July 7 (): NASA’s Curiosity rover that is currently finding its way around the surface of the red planet, has sent back a simple but neat time lapse video of one of Mars’ moons rising into the Martian sky.
The video puts together 86 frames snapped by the navigation camera of Curiosity. It shows the Mars moon Phobos rising shortly after sunset on June 28, 2013.
The video lasts for just 32 seconds, but the action it shows actually has taken place over a course of 27 minutes. A large, diffuse ring is visible in the video. It is due to the artefact caused by the scattering of light inside the camera, officials said. The photos of Phobos were taken from Gale Crater, on which Curiosity rover arrived back in August.
Scientists say Phobos is just 14 miles (22 kilometres) wide on average, while Mars’ other moon, Deimos, is even smaller. They think both the moons of Mars Phobos and Deimos are former asteroids captured by the gravity of the Red Planet long ago.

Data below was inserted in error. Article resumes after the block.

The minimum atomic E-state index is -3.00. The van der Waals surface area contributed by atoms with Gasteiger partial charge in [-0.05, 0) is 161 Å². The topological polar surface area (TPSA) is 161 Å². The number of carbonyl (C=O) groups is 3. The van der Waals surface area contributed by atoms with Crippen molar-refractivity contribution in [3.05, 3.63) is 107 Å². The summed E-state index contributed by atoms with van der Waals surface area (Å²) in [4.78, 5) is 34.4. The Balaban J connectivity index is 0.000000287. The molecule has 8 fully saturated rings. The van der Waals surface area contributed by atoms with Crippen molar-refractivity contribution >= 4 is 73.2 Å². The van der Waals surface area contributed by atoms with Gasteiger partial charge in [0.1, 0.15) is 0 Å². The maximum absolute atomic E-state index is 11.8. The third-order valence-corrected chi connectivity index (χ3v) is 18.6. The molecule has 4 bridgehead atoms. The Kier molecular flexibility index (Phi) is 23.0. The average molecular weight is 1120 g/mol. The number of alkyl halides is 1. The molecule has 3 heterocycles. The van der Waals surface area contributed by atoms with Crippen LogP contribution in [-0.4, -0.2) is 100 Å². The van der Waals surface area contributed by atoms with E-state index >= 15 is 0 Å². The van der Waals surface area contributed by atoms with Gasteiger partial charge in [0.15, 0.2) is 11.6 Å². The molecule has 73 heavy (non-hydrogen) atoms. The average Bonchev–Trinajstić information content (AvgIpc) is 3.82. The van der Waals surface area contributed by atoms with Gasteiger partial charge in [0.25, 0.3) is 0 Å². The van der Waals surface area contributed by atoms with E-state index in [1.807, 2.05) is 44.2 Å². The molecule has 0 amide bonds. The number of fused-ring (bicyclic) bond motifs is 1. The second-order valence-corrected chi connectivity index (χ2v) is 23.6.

Curiosity landed inside the huge crater of Mars called Gale Crater, with the aim of a planned two-year surface mission to find out if the Red Planet could ever have supported microbial life.
Already, the rover has checked on this big milestone in March. The mission scientists announced that a site called Yellowknife Bay was indeed habitable billions of years ago.
The rover is likely to be active for at least another year. Mars Curiosity rover is yet to get more information far from its present landing site, but that will happen soon. The rover is getting set to start heading for its last destination, the base of the mysterious Mount Sharp, which rises 3.4 miles (5.5 kilometres) into the sky from Gale Crater’s centre.
The layers of Mount Sharp has a history of changing environmental conditions over time, and Curiosity scientists want the robot to study this history as it climbs up through lower reaches of the mountain.